Who was the most memorable person you met while you were at Children's Hospital? If you posed that question to a former patient, or to the parent of a patient, the answer would probably be, "the nurse." My associate, Annie Koch, visited a Children's nurse recently as she made her rounds. Annie's report:
It is 8:30 a.m, and Kathy Sheehy is going from room to room, saying "Good morning," and checking up on her patients. She walks into a warm, bright room where two boys are just waking up. Outside the window, McMillan Reservoir sparkles in the sunlight.
The boys are two of Sheehy's four "primary patients," and she knows them well. As she chats with them, she changes the intravenous fluid bottle of one of the boys and listens to his chest.
The boy wants to talk about the events of the day before. "That was really stupid--the guy that held up the Monument," the boy says, as he breathes for her.
"Are you breathing deeply?" Sheehy asks him.
" Almost choking myself," he jokes.
"Breath deep for me," she says.
As they talk, the boy has one eye on the TV set. He suddenly notices an ad for a favorite food. He looks away and covers his ears.
"I don't want to hear about food," he says. His ailment, a congenital constriction of the digestive system, has prevented him from eating solid food for a long time.
The boy is 14 years old. He has been in and out of the hospital more than 35 times. This time, he has been in for more than six weeks. Despite being away from school for so long, he is a good student. But Sheehy is concerned that he might be getting behind in his studies.
"What if we were to arrange to have a quiet place for you to study?" she asks him. "You're a good student. You don't want to get behind."
Caring for patients and finding places for them to study are equally important parts of the job to Kathy Sheehy. She started working at Children's in October, 1981. When she first found out that she had been assigned to Four Orange, the adolescent unit, she planned to transfer as soon as she could to a floor with younger kids. At the time, she thought she was most interested in working with toddlers.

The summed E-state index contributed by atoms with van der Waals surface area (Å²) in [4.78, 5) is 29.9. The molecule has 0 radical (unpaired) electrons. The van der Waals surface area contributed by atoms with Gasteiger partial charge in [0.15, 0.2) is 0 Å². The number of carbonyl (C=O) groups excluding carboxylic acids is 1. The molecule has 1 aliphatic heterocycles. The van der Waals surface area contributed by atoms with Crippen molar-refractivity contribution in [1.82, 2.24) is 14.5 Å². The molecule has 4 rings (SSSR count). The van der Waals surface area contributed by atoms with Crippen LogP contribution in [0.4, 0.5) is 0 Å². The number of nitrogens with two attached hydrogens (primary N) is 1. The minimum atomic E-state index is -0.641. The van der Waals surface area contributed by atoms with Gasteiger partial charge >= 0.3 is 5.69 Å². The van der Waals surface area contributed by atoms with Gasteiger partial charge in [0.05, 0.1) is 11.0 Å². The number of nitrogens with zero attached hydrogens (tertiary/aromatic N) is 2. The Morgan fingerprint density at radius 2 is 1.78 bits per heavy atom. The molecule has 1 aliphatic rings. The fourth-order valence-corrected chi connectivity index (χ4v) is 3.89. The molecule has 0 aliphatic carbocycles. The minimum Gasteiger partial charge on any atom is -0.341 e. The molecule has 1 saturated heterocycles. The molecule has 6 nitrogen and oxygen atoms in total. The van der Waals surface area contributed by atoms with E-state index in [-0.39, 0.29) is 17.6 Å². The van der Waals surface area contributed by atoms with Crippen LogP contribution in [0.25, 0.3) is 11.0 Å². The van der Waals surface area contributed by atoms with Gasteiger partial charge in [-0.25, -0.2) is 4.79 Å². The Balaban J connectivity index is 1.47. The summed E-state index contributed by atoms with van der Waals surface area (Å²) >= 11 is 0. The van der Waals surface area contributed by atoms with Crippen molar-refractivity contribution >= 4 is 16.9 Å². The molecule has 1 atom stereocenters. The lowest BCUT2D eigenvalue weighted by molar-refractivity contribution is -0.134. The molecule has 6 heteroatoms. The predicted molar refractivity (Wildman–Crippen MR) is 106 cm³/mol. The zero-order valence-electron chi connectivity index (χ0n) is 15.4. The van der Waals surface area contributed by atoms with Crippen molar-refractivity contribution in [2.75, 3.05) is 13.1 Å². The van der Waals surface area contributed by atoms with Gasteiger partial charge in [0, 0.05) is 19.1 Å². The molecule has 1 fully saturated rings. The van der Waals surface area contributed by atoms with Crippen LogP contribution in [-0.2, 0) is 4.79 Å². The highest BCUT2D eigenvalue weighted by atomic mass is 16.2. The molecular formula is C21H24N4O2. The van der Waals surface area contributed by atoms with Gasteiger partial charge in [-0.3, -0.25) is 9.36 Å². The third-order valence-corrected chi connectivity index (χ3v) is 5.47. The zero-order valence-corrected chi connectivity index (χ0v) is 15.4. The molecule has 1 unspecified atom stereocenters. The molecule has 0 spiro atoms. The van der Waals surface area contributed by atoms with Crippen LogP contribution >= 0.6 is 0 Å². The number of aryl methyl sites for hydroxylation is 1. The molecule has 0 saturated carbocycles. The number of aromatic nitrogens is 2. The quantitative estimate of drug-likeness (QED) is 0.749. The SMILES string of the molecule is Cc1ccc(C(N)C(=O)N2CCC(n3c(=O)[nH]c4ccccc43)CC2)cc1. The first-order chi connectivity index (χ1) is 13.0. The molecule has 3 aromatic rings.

But once she started working on Four Orange, Sheehy realized she was exactly where she wanted to be. "I would never transfer anyplace else," she says today.
Four Orange is a 21-bed unit. The kids treated there usually range in age from 12 to 19. "They're really a wonderful group of kids to work with," Sheehy says. "I love the age group. These kids can really share with you."
In addition to her routine duties, Sheehy feels she has a very important role to play as "patient advocate." She tries to become a kind of agent, pleading the patient's case to doctors and other hospital staff.
The emotional needs of her patients are as important as their physical needs, she believes. Sheehy tries to build a close relationship with both the patients and their families. She thinks this is particularly beneficial in a unit like Four Orange, where many of the patients return time and again for treatment.
When she was a little girl, Kathy Sheehy wanted to be a veterinarian. But when she got to high school, she changed her mind. She decided she'd rather be a nurse like her older sister.
A slim, pretty 23-year-old with long brown hair and blue eyes, Sheehy came to Children's after receiving a bachelor of science degree in nursing at the University of Virginia. A native of Great Falls, she came to Children's for two reasons: it specializes in pediatrics, and it is close to home.
Sheehy has four "primary patients:" cases for which she is chiefly responsible. They consume most of her attention when she's on duty. When she's not, it's up to her to make sure that the nurses on duty are completely up to date on the conditions of each of her four patients.
Sheehy's "primaries" have all been treated in Four Orange before. They are a 20-year-old man with cystic fibrosis, the 14-year-old boy with the congenital digestive problem, a 17-year-old youth with juvenile rheumatoid arthritis and a 14-year-old girl with anorexia nervosa.
All four think Sheehy is an effective nurse. Equally important, they like her. As the 14-year-old boy says: "She's a great nurse. She's nice. She wakes me up in the morning and we laugh at night."
Sheehy realizes that, as a nurse, she can't fully understand what a patient is feeling. But she tries to imagine.
"I've never really experienced pain," she says. "You always have to step back and say, 'What are they going through?' "
Sheehy always is aware of the possibility that an emergency can occur while she's on duty. "Every day I rehearse in my mind how to do CPR cardiopulmonary resuscitation ," she says. And when kids don't get well as quickly as she'd like, Sheehy says, "it's hard, emotionally."
One of her most difficult experiences at Children's occurred soon after she began working on Four Orange. One of the patients to whom she had become close died unexpectedly. Sheehy had just come on duty when it happened. She managed to get through her shift, but she says she became extremely upset when she got home.
"I wasn't going to come back," she says.
But she did.
Sheehy is engaged to be married in June. She plans to start working toward her master's degree in nursing this spring.
She also plans to keep working on Four Orange.
To contribute to the campaign:
Make a check or money order payable to Children's Hospital and mail it to Bob Levey, The Washington Post, Washington, D.C., 20071.